The Ultimate Nonprofit Silent Auction Planning Checklist

This is a guest author post.

If your nonprofit has hosted a fundraising event before, you know that the planning process involves many moving parts. Some aspects will be the same no matter what type of fundraising event you choose, such as creating a budget and developing a promotion strategy. However, each type of event will need its own unique approach to succeed.

Silent auctions are one of the most popular types of nonprofit events, and for good reason. Silent auctions tend to attract a wide range of supporters and are extremely flexible, but that versatility can create additional challenges in the planning process. From figuring out how to procure auction items to engaging participants during the event, where do you start?

To help your nonprofit out, we created a comprehensive, easy-to-use checklist for planning a silent auction:

In the rest of this guide, we’ll discuss each of the six steps on the checklist in more detail. Let’s dive in!

1. Set a Fundraising Goal.

Every successful fundraising event begins with a clear goal. Your goal lays a foundation for the rest of your planning process by ensuring your entire team is on the same page and doing all that’s necessary to reach that goal.

NXUnite’s guide to starting a fundraiser recommends following the SMART goal method, which means your goal should be:

  • Specific about your event’s purpose and what you intend to accomplish, such as earning a specific amount of revenue or increasing participation over last year’s auction.
  • Measurable based on one or more success metrics, such as dollars raised, number of participants, or feedback provided.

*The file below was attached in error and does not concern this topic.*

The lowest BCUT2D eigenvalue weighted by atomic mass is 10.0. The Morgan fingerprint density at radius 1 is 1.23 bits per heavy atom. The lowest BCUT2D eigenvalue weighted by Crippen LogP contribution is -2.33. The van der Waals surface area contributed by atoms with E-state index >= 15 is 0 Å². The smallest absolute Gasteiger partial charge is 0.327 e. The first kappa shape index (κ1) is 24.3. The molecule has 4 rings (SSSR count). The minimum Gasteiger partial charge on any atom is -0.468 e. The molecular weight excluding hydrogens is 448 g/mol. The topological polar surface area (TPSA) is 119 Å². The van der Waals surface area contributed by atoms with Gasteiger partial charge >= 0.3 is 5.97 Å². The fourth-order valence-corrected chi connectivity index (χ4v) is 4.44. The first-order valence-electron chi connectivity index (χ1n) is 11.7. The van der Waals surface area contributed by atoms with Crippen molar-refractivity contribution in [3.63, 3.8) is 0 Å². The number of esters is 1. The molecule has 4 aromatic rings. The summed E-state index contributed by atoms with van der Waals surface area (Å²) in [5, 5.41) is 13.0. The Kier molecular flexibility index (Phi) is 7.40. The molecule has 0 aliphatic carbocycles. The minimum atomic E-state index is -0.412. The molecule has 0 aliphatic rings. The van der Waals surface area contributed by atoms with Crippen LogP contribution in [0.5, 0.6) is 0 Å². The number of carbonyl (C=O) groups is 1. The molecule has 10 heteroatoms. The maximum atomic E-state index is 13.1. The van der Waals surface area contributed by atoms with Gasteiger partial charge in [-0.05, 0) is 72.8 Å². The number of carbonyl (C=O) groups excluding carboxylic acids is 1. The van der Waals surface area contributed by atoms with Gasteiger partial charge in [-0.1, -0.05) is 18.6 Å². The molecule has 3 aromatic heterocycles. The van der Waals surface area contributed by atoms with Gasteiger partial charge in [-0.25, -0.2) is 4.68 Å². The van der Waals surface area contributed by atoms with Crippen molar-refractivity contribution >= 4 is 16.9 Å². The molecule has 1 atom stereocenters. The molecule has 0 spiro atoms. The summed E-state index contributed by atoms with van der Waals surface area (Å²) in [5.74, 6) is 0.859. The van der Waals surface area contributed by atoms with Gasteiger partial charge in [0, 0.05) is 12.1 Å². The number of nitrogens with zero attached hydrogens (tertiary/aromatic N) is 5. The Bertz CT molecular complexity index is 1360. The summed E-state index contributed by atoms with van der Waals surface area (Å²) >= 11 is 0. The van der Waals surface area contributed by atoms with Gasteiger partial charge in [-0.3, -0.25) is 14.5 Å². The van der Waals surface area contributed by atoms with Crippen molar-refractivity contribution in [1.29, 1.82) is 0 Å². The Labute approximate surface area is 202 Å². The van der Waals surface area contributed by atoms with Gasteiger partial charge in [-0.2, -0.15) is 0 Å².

• Attainable, meaning the goal should be optimistic enough to motivate your team but not so far out of reach that they become discouraged.
  • Relevant to your organization’s mission and current initiatives.
  • Time-bound or controlled by a deadline.

For example, if an animal shelter hosted a silent auction, their goal could be to register 25 new supporters and raise at least $30,000 to improve on-site veterinary care for their rescue cats by the end of the event.

This goal lists two specific purposes for the auction: attracting new supporters and generating revenue, each of which is tied to a success metric. There is also a deadline (the end of the event) and a relevant connection to the organization’s mission (improving veterinary care for rescue cats). To determine whether this sample goal is attainable, the shelter would review data from past events and assess its current capabilities for fundraising and supporter acquisition.

2. Plan Event Logistics.

Once you know what your organization is hoping to accomplish by hosting a silent auction, you can start planning your event details. Some essential logistical considerations for your auction include:

  • Format. Part of the reason silent auctions are so versatile is that they can be held in-person, virtually, or in a hybrid format.
  • Venue. This can refer to the physical location of an in-person auction, the online bidding platform you use for a virtual auction, or both in the case of a hybrid event.